Liberty ships were cargo ships built in the United States during World War II. They were British in conception but adapted by the U.S., cheap and quick to build, and came to symbolize U.S. wartime industrial output. Based on vessels ordered by Britain to replace ships torpedoed by German U-boats, they were purchased for the U.S. fleet and for lend-lease provision to Britain. Eighteen American shipyards built 2,751 Liberties between 1941 and 1945, easily the largest number of ships produced to a single design.
The production of these vessels mirrored, on a much larger scale, the manufacture of the Hog Islander ship and similar standardized types during World War I. The immense effort to build Liberty ships, the sheer number of ships built, and the fact that some of the ships survived far longer than the original design life of five years, make them the subject of much study.
In 1940, the British government ordered 60 tramp steamships from American yards to replace war losses and boost the merchant fleet. These Ocean class ships were simple but fairly large (for the time) with a single coal-fired, 2,500 horsepower (1,864 kW) reciprocating engine of obsolete but reliable design. Britain specified coal plants because it had plenty of coal mines but no indigenous oil fields. The predecessor designs, including the Northeast Coast, Open Shelter Deck Steamer, were based on a simple ship originally produced in Sunderland by J.L. Thompson & Sons (see Silver Line) from 1879, and widely manufactured up to the SS Dorrington Court, which was built in 1938. The order specified an 18-inch (457 mm) increase in draught to boost displacement by 800 tons to 10,100 tons. The accommodation, bridge and main engine of these vessels were located amidships, with a long tunnel to connect the main engine shaft to its aft extension to the propeller. The first Ocean-class ship, Ocean Vanguard, was launched on 16 August 1941.
The design was modified by the United States Maritime Commission to conform to American construction practices and to make it even quicker and cheaper to build. The U.S. version was designated 'EC2-S-C1': 'EC' for Emergency Cargo, '2' for a ship between 400 and long (Load Waterline Length), 'S' for steam engines, and 'C1' for design C1. The new design replaced much riveting, which accounted for one-third of the labour costs, with welding, and featured oil-fired boilers. The order was given to a conglomerate of West Coast engineering and construction companies known as the Six Companies, headed by Henry J. Kaiser, and was also adopted as the Merchant Marine Act design.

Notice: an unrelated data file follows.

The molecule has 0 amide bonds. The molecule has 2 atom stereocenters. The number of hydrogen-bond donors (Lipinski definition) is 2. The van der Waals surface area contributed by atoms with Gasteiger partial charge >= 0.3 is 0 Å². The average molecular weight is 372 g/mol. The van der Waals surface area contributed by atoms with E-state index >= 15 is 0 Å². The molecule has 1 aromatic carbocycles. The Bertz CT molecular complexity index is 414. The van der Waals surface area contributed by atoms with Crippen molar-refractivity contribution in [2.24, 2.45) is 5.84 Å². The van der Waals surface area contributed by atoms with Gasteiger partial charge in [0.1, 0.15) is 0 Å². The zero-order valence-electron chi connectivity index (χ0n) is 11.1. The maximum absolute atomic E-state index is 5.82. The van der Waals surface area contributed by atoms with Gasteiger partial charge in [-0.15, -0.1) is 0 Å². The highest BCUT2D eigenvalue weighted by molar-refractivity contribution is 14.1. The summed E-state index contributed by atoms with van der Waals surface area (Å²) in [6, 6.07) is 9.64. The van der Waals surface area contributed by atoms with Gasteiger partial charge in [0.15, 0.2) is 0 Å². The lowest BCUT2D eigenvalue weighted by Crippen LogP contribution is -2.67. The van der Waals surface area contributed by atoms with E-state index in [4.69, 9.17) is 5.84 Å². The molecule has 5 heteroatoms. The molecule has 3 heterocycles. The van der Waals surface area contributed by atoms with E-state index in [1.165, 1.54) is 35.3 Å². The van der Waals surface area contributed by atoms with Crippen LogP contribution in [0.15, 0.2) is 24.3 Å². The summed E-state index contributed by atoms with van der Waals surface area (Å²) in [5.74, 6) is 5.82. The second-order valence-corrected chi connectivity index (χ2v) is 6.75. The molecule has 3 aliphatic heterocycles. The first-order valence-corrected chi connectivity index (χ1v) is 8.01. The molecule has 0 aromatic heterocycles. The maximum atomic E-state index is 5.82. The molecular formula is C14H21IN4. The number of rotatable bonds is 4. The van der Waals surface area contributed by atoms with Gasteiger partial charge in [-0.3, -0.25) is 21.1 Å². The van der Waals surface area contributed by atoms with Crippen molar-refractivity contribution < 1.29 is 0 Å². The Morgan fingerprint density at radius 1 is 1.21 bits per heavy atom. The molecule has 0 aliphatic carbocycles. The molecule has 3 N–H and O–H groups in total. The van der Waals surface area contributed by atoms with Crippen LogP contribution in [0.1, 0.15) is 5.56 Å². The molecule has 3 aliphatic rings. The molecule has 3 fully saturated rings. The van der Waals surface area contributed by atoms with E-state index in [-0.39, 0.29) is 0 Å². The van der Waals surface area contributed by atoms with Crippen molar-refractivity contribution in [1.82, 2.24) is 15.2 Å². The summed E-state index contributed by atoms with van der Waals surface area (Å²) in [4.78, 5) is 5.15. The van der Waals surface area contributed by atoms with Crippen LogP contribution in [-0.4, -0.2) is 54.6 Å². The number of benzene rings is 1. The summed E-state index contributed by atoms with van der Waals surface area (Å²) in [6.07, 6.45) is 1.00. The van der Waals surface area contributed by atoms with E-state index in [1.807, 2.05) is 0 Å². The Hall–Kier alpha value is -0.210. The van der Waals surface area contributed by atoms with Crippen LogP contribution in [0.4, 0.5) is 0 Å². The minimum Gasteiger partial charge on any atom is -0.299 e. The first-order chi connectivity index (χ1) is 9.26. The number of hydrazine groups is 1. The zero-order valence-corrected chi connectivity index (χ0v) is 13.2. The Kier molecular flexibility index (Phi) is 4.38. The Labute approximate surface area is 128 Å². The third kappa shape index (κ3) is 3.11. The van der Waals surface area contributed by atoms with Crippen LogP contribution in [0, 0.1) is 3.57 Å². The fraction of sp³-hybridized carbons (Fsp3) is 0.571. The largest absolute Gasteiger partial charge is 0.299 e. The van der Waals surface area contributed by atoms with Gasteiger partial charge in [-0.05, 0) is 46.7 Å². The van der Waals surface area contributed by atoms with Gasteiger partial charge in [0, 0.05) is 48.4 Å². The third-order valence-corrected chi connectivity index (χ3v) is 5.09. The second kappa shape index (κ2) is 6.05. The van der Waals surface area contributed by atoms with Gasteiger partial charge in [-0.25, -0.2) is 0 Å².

On 27 March 1941, the number of lend-lease ships was increased to 200 by the Defense Aid Supplemental Appropriations Act, and increased again in April to 306, of which 117 would be Liberty ships.
The ships were constructed of sections that were welded together. This is similar to the technique used by Palmer's at Jarrow but substitutes welding for riveting. Riveted ships took several months to construct. The work force was newly trained—no one previously built welded ships. As America entered the war, the shipbuilding yards employed women to replace men who were enlisting in the armed forces.
The ships initially had a poor public image because of their looks. In a speech announcing the emergency shipbuilding program, President Franklin D. Roosevelt had referred to the ship as "a dreadful looking object", and Time magazine called it an "Ugly Duckling". To try to assuage public opinion, 27 September 1941 was designated Liberty Fleet Day, and the first 14 "Emergency" vessels were launched that day. The first of these was SS Patrick Henry, launched by President Franklin D. Roosevelt. In remarks at the launch ceremony, FDR cited Patrick Henry's 1775 speech that finished "Give me liberty or give me death". Roosevelt said that this new class of ships would bring liberty to Europe, which gave rise to the name Liberty ship.
Early on, each ship took about 230 days to build (Patrick Henry took 244 days), but the average eventually dropped to 42 days. The record was set by Robert E. Peary, which was launched 4 days and 15 1/2 hours after the keel was laid, although this publicity stunt was not repeated—and in fact much fitting-out and other work remained to be done after the Peary was launched. The ships were made assembly-line style, from prefabricated sections. In 1943, three new Liberty ships were being completed every day. They were mainly named after famous Americans, starting with the signatories of the Declaration of Independence.
Any group which raised war bonds worth $2 million could propose a name. Most were named for deceased people. The only living namesake was Francis J. O'Gara, the purser of the SS Jean Nicolet, who was thought to have been killed in a submarine attack but in fact survived the war in a Japanese prisoner of war camp. Other exceptions to the naming rule were the SS Stage Door Canteen, named for the USO club in New York, and the SS U.S.O., named after the organization itself.
Another notable Liberty ship was SS Stephen Hopkins, which sank the German commerce raider Stier in a ship-to-ship gun battle in 1942 and became the first American ship to sink a German surface combatant.